Tuesday, August 21, 2007

"Beautiful Girls" and My Son's Questionable Taste In Music

Lately, my son has been running around our flat, shouting,

"♪Beaaaautifuuul Girrrrls~♪"

His sudden outburst of lust has puzzled me for some time but I have finally found out the source of it.

Here it goes. Y'all, give it up for Sean Kingston!



I mean... Sean who? And that baseline is a shameless copy of Ben E. King's immortal "Stand By Me" for crying out loud!

I must say it's a bit spooky to see my 5-year-old son running around the house singing

"suicidal, suicidal..."

And why does this sort of reggae-ish groove appeal to him? I might blame this on that Jamaican midwife who made it doubly sure that he had two testicles when he was only 5 minutes into this world.

Of course, a far easier answer to the conundrum is that he got it from one of the summer camps he has been attending.

I have ceased to have any strong feelings about these musical copycats. There are too many of them to be upset about, starting from Mozart recycling some of the melodies from his operatic arias in his piano concertos, Billy Joel using a theme from Beethoven's piano sonata and Strawberry Switchblade using Sibelius' symphony. Some do it well, with style. Some make pathetic excuses, like Vanilla Ice on sampling Queen/David Bowie's "Under Pressure".

Still, I cannot help feeling a little sad about those young "talents" wasting their 15-minute fame on cheap repackages like this, only to be forgotten by the next year and briefly resurfacing circa 2020 in Vh1's "I Love 2000's" (if MTV is still interested in music then, that is).

Those boys and girls have been reduced to be mere lubricant for the increasingly creaking music industry machine. The industry nowadays seems to be only interested in creating revenue on cheap replaceable commodities like Mr. Kingston, Ms. Spears, High School Musical and so on and so forth.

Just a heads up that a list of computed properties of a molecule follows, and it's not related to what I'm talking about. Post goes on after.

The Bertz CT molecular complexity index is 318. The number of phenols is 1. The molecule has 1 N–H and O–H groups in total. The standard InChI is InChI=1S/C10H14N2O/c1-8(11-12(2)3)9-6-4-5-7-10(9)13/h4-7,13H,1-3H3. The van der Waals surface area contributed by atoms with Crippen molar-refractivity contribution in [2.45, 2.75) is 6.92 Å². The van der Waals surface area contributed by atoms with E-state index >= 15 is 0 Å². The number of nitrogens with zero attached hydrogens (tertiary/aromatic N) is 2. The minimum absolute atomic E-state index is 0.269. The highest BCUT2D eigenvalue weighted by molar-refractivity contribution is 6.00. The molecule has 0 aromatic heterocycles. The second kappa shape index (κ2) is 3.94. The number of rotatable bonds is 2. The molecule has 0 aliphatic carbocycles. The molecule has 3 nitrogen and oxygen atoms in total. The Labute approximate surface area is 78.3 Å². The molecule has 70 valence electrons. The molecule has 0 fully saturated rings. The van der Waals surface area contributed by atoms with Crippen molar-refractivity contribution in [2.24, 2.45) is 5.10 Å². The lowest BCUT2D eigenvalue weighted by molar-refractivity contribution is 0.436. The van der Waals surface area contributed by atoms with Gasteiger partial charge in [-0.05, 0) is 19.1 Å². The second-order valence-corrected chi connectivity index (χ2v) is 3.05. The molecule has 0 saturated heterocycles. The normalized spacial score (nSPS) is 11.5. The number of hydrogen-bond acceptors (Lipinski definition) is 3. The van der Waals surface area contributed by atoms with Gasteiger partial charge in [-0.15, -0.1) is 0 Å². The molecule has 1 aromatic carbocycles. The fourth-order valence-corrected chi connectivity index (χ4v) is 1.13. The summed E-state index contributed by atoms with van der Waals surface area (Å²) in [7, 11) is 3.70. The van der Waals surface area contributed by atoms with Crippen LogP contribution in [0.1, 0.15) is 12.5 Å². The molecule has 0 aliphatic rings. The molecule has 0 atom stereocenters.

I think there are two interesting developments out of the present malaise in music industry.

One is the increased emphasis by the artists on and renewed appreciation by the fans of artists' ability to carry live performances.

Prince gave away free CDs of his latest album, turning his back of record companies and encouraging his fans to appreciate his phenomenal talents at live concerts. True music fans are also beginning to realise that nothing beats live performance for truly unique musical experience. (Can Christina Aguilera be included in this group, too, although my eyes would be as busy as, if not busier than, my ears at her concert?)

The other interesting development is the shifting moral hazard of copying.

It is somehow reminiscent of the current "sub-prime scandal".

Securitizaiton of mortgage loans has replaced the traditional direct relationship between borrowers and lenders with indirect relationship between borrowers and fund investors, who ultimately underwrite the risk.

The mass-production of music on the back of copycat-repackaging by the industry has replaced the hitherto direct relationship between the copying artist and the copied artist. It is now the record companies and their producers who are encouraging so-called "artists" to perform the copied materials for instant hits.

This seems to me that the music industry is by themselves undermining the value of intellectual property rights that they proclaim to protect against the encroaching Internet industry.

I have no idea how these trends will play out in the next, say, 10 years. In any event, it may be a good idea to take my son out to BB King Blues Club and Grill and expose him to some live music whilst we are in New York.

And finally... some examples of dubious sampling, Japanese style...

This is Billy Joel's "Uptown Girl".




This is 「愛は勝つ(Ai wa Katsu)」 by Kan.

What do you think?

2 comments:

Anonymous said...

I think it's a straight ripped. Pointed out to my japanese wife. She doesn't think so. It's so goddamn obvious to me. Oh well :)

Yute the Beaute said...

Probably because she listens to the lyrics, which is so corny beyond belief and takes your attention away from the music.

I agree with you. This is a rip.

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